“If you don’t mind, I’d like our first destination to be my home in Omaha.” Ethan glanced to the side, keeping his eyes mostly on the highway. “I know I just left there this morning, but in a few days you will officially be my power of attorney, and if I never come back here, ya know, for whatever reason, you need to know where everything is.”
“Do you really think it could happen that soon?”
“I have no idea, Natalie. You saw me the other night. I went from happily eating pizza with your family to passed out for fourteen hours.” He used his turn signal to merge to the other lane. “One of these days you may find me back there not breathing. How frightened are you about that? Guess we probably should have discussed this before we left. Sorry.”
“I’m not,” she said. “Sorry, or worried, or frightened, or anything.”
“Really?” He found her confidence strangely comforting.
“You’ve been upfront about your condition. We’re not sticking our heads in the sand, pretending you’re not going to die. We’re not tip-toeing around the subject. We’re confronting this head-on, talking about this like we’re planning your estate. Which we are.”
“So, show me everything at your house, give me a key, tell me what real estate agent you want me to list with—I’m sure you’ve chosen one already. You’ve chosen everything else—and then we’ll get back on the road and head east.”
Ethan chuckled. “You know me too well already, my dear.”
“My dear?” Natalie laughed. “Did you really just call me that?”
“Did I?” Ethan gasped and wondered how she’d react to his slip. “I’m so sorry.”
“Don’t worry about it, Ethan. Seriously, we’re going to be spending the next several weeks with each other. You can call me whatever you want. Just don’t call me late for dinner.”
“Or chocolate ice cream and binge-watching old sitcoms.”
“Exactly.” She pushed his shoulder. “See, you know me too well already too… my dear.”
“Ya know, maybe we should just take your parents’ advice and get married. That would take all the pressure off the whole situation.”
“Very funny, Your Highness.” Natalie sat back and propped her feet up on the dashboard then slid a paperback book from the console. “I’ll take that into consideration.”
“You gonna read to me?” Ethan chuckled, trying to see the cover of her book without taking his eyes off the road.
“Do you want me to read to you?” She lowered her sunglasses to look at him with a mock-serious expression and held up the paperback book. “It’s a romance novel. This is the only romance I’m gonna get unless I agree to marry you.”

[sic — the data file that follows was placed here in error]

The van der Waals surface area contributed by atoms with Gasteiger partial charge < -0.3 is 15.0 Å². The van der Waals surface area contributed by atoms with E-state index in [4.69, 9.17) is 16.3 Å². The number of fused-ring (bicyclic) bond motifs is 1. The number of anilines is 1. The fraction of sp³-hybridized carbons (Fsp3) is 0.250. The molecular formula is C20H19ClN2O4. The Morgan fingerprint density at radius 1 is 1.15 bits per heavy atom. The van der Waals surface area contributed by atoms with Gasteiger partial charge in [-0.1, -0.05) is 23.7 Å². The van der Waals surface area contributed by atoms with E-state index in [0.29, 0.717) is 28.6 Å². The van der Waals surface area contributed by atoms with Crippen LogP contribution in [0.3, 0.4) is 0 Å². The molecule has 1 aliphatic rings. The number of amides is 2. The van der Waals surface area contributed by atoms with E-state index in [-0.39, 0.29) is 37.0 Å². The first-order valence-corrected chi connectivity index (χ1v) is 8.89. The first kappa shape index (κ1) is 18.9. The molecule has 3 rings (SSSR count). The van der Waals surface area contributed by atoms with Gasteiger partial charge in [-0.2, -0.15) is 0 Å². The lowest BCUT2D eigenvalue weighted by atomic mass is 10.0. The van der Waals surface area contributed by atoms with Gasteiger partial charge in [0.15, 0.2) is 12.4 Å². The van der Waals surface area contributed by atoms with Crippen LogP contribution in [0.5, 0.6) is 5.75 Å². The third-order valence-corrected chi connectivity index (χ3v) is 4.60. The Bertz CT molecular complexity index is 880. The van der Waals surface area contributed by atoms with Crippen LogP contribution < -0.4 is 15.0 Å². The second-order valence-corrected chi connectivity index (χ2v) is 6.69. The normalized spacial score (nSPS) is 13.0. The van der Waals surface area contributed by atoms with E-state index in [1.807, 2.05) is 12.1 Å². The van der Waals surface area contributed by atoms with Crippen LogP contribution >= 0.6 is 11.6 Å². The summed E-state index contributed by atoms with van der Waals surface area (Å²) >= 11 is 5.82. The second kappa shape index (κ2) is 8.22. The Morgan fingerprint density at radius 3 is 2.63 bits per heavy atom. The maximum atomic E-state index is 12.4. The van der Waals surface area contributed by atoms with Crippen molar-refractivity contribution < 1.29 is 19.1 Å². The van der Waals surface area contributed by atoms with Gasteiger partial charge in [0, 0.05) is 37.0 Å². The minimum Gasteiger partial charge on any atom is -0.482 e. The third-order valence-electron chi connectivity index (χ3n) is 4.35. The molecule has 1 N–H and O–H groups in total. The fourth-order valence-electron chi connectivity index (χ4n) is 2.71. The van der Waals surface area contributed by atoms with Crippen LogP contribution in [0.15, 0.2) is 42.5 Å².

“Sounds good. Broaden my horizon. I’ve never read a romance novel,” he said. “Just think, you reading this book to me could be the only romance I get for the rest of my life.”
“You are indeed obsessed with your own mortality, aren’t you?” Natalie cleared her throat and held open the book with exaggerated intensity. “Once upon a time there was a dying prince who fell in love with his attorney.”
“Ooh, I’m gonna like this story,” Ethan said with a straight face. “I can totally relate to the characters.”
Natalie snickered and continued. “He loved her so much he rode off into the sunset—uh, well, sunrise, they’re heading east—and took her to see his palace in Omaha, and then to a penthouse in New York City, and then to see a princess.”
“Not just any princess,” Ethan interrupted. “The Princess Miranda, who’s also married to a real prince.”
“Just like the attorney is going to be someday.” Natalie snickered and continued. “Then they will sit together on a grand island and sip sparkling lemonade on the veranda.”
“Don’t forget the waterfall,” Ethan said.
“Oh yes, the Niagara Falls. Would you like to see the Canadian side or the United States side?”
“You mean him? The hypothetical prince in your story? Would he like to see the Canadian side or the United States side?”
“Yes, yes, the hypothetical prince. Which would he like to see?”
“What’s the difference between them?” Ethan creased his brow.
“For the Canadian side they have to use their passports, and for the United States side they merely need to park their motorhome.”
“Ooh… no passports.” Ethan cringed in mock horror. “The prince doesn’t like to pull out his diplomatic papers and draw attention to himself.”
“Good point. Okay, United States side it is. Moving on. Literally. After the prince took the attorney to see the pretty waterfall, they drove all the way to the Grand Canyon where he held her tight while they looked over the railing, so she didn’t fall.”
“Is she afraid of heights?” He creased his brow.
“Okay, the prince in the story holds the attorney tightly so she’ll feel safe and secure in his arms.”
“This is turning into a very romantic story,” Natalie said.
“You did promise me a romance.”
“True.” She turned a page with exaggeration. “After the prince held her safely in his arms while looking down over the Grand Canyon, he drove her to Vegas to see the lights on the strip and took her to see a show with dancing girls.”
“And they found a wedding chapel where Elvis joined them as husband and wife.”
“Hey, I thought the attorney loved the prince?”
“Yes, but she hates Elvis.”
“Ah, good to know.” Ethan winked at her. “I’ll be sure to remove all Elvis songs from my playlist.”
“And they lived happily ever after.” Natalie closed her novel and nodded her head once to conclude her story.
“Until death do they part,” Ethan added with irony.
“Thanks for ruining the ending of my story.” Natalie pushed his shoulder so hard he fought to stay in his lane, and they both laughed. “My story had a happy ending.”
“Yeah, well, mine doesn’t.” Ethan sighed as he turned on his signal to exit the highway for the road that would lead them to his tiny palace in a middle-class neighborhood near Omaha.